Thursday, April 18, 2019

Madunagala Thermal Springs

Madunagala Thermal Springs
Madunagala Thermal Springs (or Madunagala hot water springs) site is one of major geothermal springs areas in Sri Lanka and is located in Sooriyawewa, Hambantota District. The springs are also known as Mahapelessa or Sooriyawewa springs (Nandanee et al., 2016).

Leonard Woolf (1880-1969), the Assistant Government Agent for Hambantota and the author of "The village in the Jungle" is one of the earliest visitors to the site in recent times (Abeyawardana, 2004). However, the site was not known among the people until, the introduction of Udawalawe Tank Irrigation Project (Abeyawardana, 2004). Presently, the site has been developed as a major tourist attraction in the Southern Province.

Hot water springs
Geothermal springs are the natural springs that contain hot water (Piyadasa & Ariyasena, 2011). Commonly, thermal springs in the world are associated with volcanic terrain but the hot springs located in Sri Lanka are not related to volcanic activities as the island is not in an active volcanic or tectonic region (Piyadasa & Ariyasena, 2011; Premasiri et al., 2006). The waters can get heat either from subsurface heat sources such as large bodies of hot rocks or through deep percolation under the geochemical gradient of the earth (Adikaram & Dharmagunawardhane, 2013). If these water find weak structural discontinuities leading upward it rises to the surface and emerge as naturally discharging hot water springs (Piyadasa & Ariyasena, 2011).

Madunagala springs
The Madunagala springs occur in the boundary between Highland Complex (HC) and Vijayan Complex (VC). The boundary is a sub-horizontal ductile thrust zone where a number of geologic features are identified. They include major mineralization occurrences such as magnetite, serpentinite, gold, corundum and calcite as well as formations of hot water springs (Widanagamage, 2011).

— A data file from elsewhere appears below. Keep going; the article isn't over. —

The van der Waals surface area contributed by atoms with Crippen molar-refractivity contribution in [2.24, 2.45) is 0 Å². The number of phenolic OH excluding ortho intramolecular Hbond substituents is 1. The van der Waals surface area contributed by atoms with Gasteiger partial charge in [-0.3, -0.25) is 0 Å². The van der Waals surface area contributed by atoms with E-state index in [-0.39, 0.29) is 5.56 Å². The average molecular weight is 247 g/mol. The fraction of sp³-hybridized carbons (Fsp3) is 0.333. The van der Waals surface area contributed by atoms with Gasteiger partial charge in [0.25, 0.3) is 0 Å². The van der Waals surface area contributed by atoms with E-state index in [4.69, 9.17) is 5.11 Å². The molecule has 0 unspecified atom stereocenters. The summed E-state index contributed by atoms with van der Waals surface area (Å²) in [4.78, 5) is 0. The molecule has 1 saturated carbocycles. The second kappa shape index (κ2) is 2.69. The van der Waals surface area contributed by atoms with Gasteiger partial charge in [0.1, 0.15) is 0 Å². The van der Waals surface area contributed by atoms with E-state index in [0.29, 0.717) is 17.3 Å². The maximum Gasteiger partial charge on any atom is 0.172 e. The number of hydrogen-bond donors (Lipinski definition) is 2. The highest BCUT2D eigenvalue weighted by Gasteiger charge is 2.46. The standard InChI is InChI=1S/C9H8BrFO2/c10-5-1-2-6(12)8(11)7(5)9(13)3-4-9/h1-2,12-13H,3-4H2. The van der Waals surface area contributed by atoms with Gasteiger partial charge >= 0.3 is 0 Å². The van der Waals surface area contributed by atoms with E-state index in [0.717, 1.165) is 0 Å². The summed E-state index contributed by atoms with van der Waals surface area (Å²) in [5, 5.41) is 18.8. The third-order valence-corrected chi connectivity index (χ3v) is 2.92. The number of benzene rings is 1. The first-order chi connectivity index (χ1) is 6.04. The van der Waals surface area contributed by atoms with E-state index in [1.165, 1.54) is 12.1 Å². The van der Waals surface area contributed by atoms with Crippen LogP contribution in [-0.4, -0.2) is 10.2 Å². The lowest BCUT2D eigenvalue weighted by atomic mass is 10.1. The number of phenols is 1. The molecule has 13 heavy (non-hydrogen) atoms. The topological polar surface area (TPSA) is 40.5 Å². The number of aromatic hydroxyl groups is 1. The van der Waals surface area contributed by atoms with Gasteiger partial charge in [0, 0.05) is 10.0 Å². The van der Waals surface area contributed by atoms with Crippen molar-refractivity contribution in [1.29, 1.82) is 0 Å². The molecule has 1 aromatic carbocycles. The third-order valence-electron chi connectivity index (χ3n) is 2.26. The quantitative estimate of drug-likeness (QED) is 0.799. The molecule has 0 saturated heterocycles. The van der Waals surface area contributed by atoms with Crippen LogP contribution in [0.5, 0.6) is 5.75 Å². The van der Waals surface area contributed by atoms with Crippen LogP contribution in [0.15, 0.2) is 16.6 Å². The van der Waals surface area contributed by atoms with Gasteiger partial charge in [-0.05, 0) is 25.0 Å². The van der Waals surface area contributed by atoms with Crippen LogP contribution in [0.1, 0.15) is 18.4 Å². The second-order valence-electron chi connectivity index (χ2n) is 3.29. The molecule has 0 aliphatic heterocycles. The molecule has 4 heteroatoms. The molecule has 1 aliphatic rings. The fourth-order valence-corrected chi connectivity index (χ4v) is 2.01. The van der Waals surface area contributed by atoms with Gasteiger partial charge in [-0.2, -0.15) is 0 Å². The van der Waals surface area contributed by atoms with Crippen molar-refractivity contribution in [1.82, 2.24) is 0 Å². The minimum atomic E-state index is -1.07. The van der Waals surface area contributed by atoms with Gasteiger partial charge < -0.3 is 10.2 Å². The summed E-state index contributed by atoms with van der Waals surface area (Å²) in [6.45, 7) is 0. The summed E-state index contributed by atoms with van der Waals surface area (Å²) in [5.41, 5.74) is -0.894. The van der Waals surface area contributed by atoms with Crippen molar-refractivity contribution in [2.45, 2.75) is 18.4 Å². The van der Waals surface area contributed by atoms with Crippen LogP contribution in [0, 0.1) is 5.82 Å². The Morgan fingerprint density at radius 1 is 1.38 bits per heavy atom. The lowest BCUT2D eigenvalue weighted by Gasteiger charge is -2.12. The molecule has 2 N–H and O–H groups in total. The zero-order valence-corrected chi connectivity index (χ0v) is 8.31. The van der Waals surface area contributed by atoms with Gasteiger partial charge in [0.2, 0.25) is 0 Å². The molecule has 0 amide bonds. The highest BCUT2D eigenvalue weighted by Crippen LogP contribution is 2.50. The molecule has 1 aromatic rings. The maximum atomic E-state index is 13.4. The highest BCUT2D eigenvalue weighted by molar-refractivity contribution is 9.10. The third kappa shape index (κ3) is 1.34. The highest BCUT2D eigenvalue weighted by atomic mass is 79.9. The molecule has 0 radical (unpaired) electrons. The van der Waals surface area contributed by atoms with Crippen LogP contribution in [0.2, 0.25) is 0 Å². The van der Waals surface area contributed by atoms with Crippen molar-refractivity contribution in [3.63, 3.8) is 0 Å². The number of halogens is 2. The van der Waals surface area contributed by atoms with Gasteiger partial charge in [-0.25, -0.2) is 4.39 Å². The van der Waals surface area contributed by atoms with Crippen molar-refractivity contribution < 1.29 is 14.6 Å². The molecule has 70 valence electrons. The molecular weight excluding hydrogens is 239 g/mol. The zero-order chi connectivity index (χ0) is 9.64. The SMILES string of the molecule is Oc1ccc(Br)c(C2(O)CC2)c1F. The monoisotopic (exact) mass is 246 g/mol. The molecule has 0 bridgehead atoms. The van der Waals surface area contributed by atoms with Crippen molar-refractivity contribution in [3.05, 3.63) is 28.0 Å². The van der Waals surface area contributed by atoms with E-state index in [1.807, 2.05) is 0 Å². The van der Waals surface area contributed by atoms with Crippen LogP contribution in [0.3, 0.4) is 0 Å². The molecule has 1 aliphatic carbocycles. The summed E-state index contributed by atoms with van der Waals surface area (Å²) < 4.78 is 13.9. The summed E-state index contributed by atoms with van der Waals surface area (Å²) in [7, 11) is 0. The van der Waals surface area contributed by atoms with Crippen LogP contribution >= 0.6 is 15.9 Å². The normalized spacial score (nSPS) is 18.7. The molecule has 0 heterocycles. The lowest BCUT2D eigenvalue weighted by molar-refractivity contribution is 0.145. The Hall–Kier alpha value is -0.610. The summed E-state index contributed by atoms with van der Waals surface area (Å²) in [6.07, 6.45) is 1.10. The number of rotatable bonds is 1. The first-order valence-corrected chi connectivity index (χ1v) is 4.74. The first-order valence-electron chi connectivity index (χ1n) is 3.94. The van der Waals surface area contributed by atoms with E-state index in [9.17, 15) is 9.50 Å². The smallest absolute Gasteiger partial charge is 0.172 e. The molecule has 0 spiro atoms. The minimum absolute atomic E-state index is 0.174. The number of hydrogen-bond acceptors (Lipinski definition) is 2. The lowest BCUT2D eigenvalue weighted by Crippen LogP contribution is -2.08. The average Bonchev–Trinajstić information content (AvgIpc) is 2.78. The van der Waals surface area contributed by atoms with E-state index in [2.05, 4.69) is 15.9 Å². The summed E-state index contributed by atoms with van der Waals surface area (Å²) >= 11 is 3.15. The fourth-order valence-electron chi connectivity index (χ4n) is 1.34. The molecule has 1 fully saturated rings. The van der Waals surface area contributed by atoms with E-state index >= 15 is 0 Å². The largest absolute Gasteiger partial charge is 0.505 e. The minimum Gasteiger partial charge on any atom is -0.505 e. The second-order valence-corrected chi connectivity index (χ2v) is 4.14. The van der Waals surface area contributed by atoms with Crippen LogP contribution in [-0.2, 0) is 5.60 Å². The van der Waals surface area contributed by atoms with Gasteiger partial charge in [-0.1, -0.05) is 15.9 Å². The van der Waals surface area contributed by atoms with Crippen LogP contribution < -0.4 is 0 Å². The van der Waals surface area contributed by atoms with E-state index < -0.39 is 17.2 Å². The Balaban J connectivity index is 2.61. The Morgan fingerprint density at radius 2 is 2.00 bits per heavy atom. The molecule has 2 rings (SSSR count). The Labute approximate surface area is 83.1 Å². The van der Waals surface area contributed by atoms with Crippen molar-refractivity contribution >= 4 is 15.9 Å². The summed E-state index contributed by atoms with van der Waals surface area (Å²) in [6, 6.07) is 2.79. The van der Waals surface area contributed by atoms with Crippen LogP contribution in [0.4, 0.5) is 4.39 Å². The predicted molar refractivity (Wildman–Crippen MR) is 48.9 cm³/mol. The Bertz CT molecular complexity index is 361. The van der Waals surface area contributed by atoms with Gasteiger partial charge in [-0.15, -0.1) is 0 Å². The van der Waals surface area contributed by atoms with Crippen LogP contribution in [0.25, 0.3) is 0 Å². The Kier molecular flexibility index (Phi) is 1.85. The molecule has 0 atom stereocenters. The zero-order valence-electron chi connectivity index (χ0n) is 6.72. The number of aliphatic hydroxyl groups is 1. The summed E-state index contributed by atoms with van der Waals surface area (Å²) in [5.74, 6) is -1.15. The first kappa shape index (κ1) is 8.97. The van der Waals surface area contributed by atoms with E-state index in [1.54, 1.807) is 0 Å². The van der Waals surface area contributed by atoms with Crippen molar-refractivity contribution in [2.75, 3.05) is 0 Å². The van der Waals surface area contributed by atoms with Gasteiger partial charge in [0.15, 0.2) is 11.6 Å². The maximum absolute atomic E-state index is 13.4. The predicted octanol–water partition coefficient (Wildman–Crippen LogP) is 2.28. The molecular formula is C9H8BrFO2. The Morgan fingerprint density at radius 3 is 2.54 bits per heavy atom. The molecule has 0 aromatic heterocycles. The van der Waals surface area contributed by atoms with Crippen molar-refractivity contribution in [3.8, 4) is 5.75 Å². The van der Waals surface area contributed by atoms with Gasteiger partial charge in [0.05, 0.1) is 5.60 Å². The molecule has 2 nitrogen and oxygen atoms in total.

There are six connected hot water wells at the Madunagala springs site. The surface temperatures of water are range from 34 °C to 46 °C and all of them are classified as warm thermal springs (Piyadasa & Ariyasena, 2011) .

Attribution
1) Madunagala Hot Spring 2012 - panoramio (2) by Pol van den Scheetek… is licensed under CC BY 3.0

References
1) Abeyawardana, H.A.P., 2004. Heritage of Ruhuna: Major natural, cultural and historic sites. Colombo: The Central Bank of Sri Lanka. ISBN: 955-575-073-4. pp.113-114.
2) Adikaram, A.M.N.M., Dharmagunawardhane, H.A., 2013. Diurnal temperature variations in thermal water springs: A case study at Mahaoya thermal spring cluster, Sri Lanka.
3) Nandanee, G.G.W., Dasanayaka, P.N. and Wijeyaratne, S.C., 2016. Characterization ofa bacterial isolate from Madunagala thermal spring in the Hambanthota district, Sri Lanka.
4) Piyadasa, R.U.K. and Ariyasena, P.R.E.R., 2011. Hydrogeological Characteristics in the Geothermal Springs in Sri Lanka (A case study of the Madunagala and Kinniya geothermal springs).
5) Premasiri, H.M.R., Wijeyesekera, D.S., Weerawarnakula, S. and Puswewala, U.G.A., 2006. Formation of Hot Water Springs in Sri Lanka. Engineer: Journal of the Institution of Engineers, Sri Lanka. p.7.
6) Widanagamage, I.H., 2011. EMPA dating of monazite from high grade metamorphic rocks along the Highland-Vijayan boundary zone, Sri Lanka. MSc thesis, Kent State University. pp.17-18

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